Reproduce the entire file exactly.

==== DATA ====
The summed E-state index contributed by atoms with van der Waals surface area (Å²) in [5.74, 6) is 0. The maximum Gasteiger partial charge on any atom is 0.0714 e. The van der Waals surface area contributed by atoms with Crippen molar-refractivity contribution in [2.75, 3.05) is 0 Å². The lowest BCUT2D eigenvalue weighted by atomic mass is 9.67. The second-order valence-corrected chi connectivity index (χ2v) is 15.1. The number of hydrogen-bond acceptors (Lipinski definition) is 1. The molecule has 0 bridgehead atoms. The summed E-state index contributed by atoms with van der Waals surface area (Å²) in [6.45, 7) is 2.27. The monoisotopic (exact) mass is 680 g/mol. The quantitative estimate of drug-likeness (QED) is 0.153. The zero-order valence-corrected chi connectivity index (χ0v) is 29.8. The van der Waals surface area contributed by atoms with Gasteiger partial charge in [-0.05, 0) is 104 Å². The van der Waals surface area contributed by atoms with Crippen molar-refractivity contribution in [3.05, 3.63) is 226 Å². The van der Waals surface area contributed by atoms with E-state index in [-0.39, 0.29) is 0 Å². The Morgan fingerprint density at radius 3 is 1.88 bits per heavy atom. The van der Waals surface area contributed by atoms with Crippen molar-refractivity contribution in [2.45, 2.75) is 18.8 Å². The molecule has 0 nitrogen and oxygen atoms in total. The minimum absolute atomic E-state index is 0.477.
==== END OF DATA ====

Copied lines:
The summed E-state index contributed by atoms with van der Waals surface area (Å²) in [5.74, 6) is 0. The maximum Gasteiger partial charge on any atom is 0.0714 e. The van der Waals surface area contributed by atoms with Crippen molar-refractivity contribution in [2.75, 3.05) is 0 Å². The lowest BCUT2D eigenvalue weighted by atomic mass is 9.67. The second-order valence-corrected chi connectivity index (χ2v) is 15.1. The number of hydrogen-bond acceptors (Lipinski definition) is 1. The molecule has 0 bridgehead atoms. The summed E-state index contributed by atoms with van der Waals surface area (Å²) in [6.45, 7) is 2.27. The monoisotopic (exact) mass is 680 g/mol. The quantitative estimate of drug-likeness (QED) is 0.153. The zero-order valence-corrected chi connectivity index (χ0v) is 29.8. The van der Waals surface area contributed by atoms with Gasteiger partial charge in [-0.05, 0) is 104 Å². The van der Waals surface area contributed by atoms with Crippen molar-refractivity contribution in [3.05, 3.63) is 226 Å². The van der Waals surface area contributed by atoms with E-state index in [-0.39, 0.29) is 0 Å². The Morgan fingerprint density at radius 3 is 1.88 bits per heavy atom. The van der Waals surface area contributed by atoms with Crippen molar-refractivity contribution in [2.45, 2.75) is 18.8 Å². The molecule has 0 nitrogen and oxygen atoms in total. The minimum absolute atomic E-state index is 0.477.